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UBC Theses and Dissertations

An evaluation of the Phoenix machine : a new apparatus for the in situ densification of soil Hitchman, Ross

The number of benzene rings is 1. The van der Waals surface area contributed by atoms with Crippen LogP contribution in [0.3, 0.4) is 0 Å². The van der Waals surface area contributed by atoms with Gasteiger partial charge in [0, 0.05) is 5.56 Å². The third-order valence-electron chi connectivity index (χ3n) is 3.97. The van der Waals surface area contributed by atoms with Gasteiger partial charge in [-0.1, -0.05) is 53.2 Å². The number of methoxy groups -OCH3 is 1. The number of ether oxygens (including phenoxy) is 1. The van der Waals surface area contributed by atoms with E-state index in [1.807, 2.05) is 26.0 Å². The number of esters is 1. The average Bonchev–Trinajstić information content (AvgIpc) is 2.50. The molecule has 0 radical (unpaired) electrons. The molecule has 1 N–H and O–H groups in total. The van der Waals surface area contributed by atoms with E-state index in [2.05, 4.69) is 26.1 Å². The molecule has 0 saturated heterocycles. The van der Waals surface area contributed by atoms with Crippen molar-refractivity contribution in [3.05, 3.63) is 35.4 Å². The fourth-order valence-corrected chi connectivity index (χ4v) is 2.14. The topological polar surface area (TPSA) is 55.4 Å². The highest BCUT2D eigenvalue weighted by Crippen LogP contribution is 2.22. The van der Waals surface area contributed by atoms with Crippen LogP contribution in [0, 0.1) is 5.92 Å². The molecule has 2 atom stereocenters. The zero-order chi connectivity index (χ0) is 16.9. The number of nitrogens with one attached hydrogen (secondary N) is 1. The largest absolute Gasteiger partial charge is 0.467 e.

An in situ densification probe which employs the novel technique of simultaneous vibration and drainage has been developed by Phoenix Engineering for the purpose of in situ improvement of loose, granular soils. It is believed that pumping of water during the densification process offers improved densification capability over systems operating with vibration alone. This study evaluates the performance of the Phoenix system and investigates some of the parameters which influence the effectiveness of the densification process. A testing programme was conducted at a site in the Lower Mainland to assess the instrument. The site consists of a pumped fill overlying a natural medium sand. Field tests were accomplished in both materials. Characterization of the site and treatment evaluation were achieved by using in situ tests. Changes to soil parameters due to densification treatment were examined, taking into account the modification of stresses brought about by the vibro compaction process. It was found that relative densities up to 85-90% could consistantly be achieved. The study highlighted the important contribution of pumping water from the soil during compaction operations. It demonstrated that the Phoenix system can offer improved compaction over alternative commercial compaction systems if probe size and spacing are taken into account. The importance of maintaining an adequate supply of backfill is emphasized. It was found that the machine was well suited to compacting silty sands, both natural and fill, but was unable to cause improvement in silt. The influences of changing probe spacing and pattern were examined. The effects of time spent densifying and changes to soil conditions due to time effects are briefly covered. Finally, the limitations of this study are noted, and recommendations for future research are proposed.

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